I have spent the better part of my life locked away in studios and libraries. I love studio time, but I am antsier for live performances right now. With my new song “Don’t Leave (It’s Gonna Kill Me)”, and “Unforgettable,” I am having a blast performing for new fans, and looking forward to the release of my next single.

If you could hire ANY vocal talent, from any era or genre, for a big name commercial release opportunity, who would it be, and what style of track?

 I am a fan of Akon’s tone, Lana Del Rey’s inflections and style, and the Veronicas’ awesome harmonies. I have a natural tendency to write slow/moody music, but for any of those artists, it would probably be an upbeat track.

Christmas or Halloween? Why?

Halloween. I like seeing people comfortable enough to be weirdos. It’s sexy

Think the term ‘Music Icon”, what name immediately pops in your head? 

Michael Jackson. I was a part of a hip-hop dance company in my teens, and he was a huge influence to pretty much everyone in my crew, just for his performance style. Michael set the bar so high for musicians.  He is a music icon for the simple fact that no one will ever be able touch him (though we all try).

What has been your biggest challenge as an artist?

 Keeping motivated. The process of creating and feeling inspired is one of the greatest feelings, and it’s a high that I constantly chase.  There are times I begin experiencing creative death, and during those times, the biggest challenge is to just keep going.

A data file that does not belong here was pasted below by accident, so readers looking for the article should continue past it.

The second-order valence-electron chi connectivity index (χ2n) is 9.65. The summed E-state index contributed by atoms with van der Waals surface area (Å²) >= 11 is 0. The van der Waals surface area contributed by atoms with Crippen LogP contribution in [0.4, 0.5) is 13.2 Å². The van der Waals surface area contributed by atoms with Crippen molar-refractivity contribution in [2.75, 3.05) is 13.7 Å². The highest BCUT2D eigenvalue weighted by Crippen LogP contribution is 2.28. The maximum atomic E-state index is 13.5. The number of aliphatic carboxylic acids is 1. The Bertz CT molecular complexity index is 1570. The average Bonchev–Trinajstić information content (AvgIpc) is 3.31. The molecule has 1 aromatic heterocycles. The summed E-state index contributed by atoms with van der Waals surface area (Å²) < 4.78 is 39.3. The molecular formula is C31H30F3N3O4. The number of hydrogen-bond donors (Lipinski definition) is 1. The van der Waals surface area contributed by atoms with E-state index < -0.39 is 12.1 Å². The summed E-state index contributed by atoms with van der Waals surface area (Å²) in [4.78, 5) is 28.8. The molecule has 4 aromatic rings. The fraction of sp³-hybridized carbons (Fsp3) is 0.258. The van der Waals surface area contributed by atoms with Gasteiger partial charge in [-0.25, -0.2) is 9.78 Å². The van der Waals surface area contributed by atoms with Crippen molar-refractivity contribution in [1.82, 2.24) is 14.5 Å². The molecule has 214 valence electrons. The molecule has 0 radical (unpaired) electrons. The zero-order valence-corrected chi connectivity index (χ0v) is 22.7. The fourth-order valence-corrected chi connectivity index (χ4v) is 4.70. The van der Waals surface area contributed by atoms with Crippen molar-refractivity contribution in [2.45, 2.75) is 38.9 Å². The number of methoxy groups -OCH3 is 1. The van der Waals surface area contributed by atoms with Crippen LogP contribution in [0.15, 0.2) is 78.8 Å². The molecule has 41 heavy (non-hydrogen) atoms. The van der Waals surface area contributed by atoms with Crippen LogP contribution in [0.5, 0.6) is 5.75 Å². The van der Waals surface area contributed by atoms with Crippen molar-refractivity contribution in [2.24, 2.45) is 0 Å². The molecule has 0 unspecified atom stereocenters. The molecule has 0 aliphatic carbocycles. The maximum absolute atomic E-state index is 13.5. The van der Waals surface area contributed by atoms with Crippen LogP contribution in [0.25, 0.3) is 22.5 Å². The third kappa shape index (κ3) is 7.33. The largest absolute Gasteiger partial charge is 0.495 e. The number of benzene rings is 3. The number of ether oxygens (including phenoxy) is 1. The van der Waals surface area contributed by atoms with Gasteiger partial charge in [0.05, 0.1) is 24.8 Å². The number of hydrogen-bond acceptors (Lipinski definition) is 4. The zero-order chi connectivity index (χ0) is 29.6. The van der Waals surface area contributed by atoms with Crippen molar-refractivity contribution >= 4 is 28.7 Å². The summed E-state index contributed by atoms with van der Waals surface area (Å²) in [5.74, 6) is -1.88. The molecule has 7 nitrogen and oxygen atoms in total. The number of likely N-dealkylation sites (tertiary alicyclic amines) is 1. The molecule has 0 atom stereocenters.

What piece of advice would you give to aspiring female DJ/producers?

Love and relationships should enhance the artistic journey, and never take away from it. Never let anyone hold you back.

What piece of advice would you give to aspiring male DJ/producers?

Remember that no one is ever going to hand you your dream. You create your destiny, so go for it.

EDM has really boomed in the United States, especially over the past 5 years. How do you feel about this rise in popularity? Do you think the bubble will burst, or that EDM is here to stay?

I really think Lady Gaga had a lot to do with the rise of dance music popularity over the last five years, and with all the new artist and producers in the genre, EDM is here to stay, even if it loses a bit of popularity.

Miss K

How do you relate to your fans?

My fans are so beautiful. If I could have inappropriate relationships with all of them, I probably would. I have always felt that everything I am belongs to them.

Is the industry welcoming to female artists or have you ever felt as though, because you are a ‘girl’, you had to work harder to prove yourself as a DJ in order to be taken seriously? What obstacles did you have to overcome?

I am sure it would be a fair statement to say that the entertainment industry is still driven by men. The over-sexualization of women is proof enough. However, I do not subscribe to what is expected of women in the industry. I’m probably too much of a tomboy anyway. Whatever I do, I do because it fits my artistic instinct at the time.


Do you think physicality and sexuality plays into the competition of arising female artists? How can this affect the successes of talented artists? Do you think it’s the same for males?


I have no problem with nudity or sexuality. For a while it was a main theme of my shows, sort of a self-acceptance period. At this point, I feel like I have become trapped in a matrix of lies about what it sexy and what artists NEED to do to sell records. All I care about is that whatever I say, wear, or do, that it is a genuine and honest expression of my art. Right now, I am a big fan of suits.


Beer, wine, daiquiri, bloody mary, whisky & coke, or water?

What happened to juice? Hook up the green drink, and I’m happy for days.